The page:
How are the actions of the named fiduciary judged?
ERISA establishes a number of standards against which a fiduciary’s behavior and judgment is evaluated. Fiduciaries must act solely in the interest of the plan participants and exclusively for the purpose of providing pension benefits to the plan participants. Fiduciaries must avoid any conflicts of interest and they must act as prudent experts when making decisions. Fiduciaries must also reasonably defray expenses of the plan and diversify the assets of the plan.
What kind of liability do named fiduciaries have?
ERISA imposes personal liability on a fiduciary for breach of fiduciary duty. A fiduciary, in certain circumstances can also have co-fiduciary liability for the acts or omissions of other fiduciaries.
What do named fiduciaries do?
The Investment Named Fiduciary is responsible for all aspects of investing the plan assets. These tasks include

  1. Establishing the overall strategic asset allocation for the plan
  2. Monitoring, evaluating, hiring and terminating investment managers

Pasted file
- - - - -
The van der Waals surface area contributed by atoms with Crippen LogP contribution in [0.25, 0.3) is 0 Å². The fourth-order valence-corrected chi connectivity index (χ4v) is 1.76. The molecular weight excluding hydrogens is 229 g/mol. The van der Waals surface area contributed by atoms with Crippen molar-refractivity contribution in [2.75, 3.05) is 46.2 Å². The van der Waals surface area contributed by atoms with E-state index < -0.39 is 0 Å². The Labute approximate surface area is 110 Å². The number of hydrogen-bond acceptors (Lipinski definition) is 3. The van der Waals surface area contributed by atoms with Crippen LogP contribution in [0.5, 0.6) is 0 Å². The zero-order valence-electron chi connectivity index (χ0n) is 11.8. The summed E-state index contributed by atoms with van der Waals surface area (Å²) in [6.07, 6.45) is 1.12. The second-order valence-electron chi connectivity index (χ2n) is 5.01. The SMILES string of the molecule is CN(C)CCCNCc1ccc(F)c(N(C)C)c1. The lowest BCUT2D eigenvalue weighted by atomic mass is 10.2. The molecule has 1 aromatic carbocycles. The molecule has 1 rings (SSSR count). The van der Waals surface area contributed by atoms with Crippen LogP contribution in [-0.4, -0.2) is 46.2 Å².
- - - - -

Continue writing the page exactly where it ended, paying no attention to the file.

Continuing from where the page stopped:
3. Implementing the allocation of plan assets among different asset classes and investment managers
Does the Investment Named Fiduciary have the discretion to either increase or decrease the investment risk in the portfolio?
Yes. The Investment Named Fiduciary retains the authority to make adjustments to the risk profile of the plan’s investment portfolio.
What prevents an Investment Named Fiduciary from implementing either too much or too little risk in the portfolio?
The Investment Named Fiduciary must make all of its decisions in its capacity as a prudent expert. All investment decisions related to the risk profile of the portfolio will be judged against this standard. Once the investment return assumptions are established, then the portfolio’s risk profile should be consistent with these return objectives. Too much or too little risk may be viewed as not prudent and therefore could invite allegations of breach of fiduciary duty.

Frequently Asked Questions

Independent Fiduciary Services

General Questions about ERISA and Fiduciaries

* HFG strongly recommends that each client and potential client consult with its own pension and benefits counsel. The positions set forth in these FAQs, and throughout this website, reflect the collective experience and expertise of the partners of HFG. However, neither HFG, nor its partners, provide legal advice. We welcome the opportunity to talk with your counsel to talk about any of the issues raised in these FAQs and this website, or to address any other questions which your advisors may raise.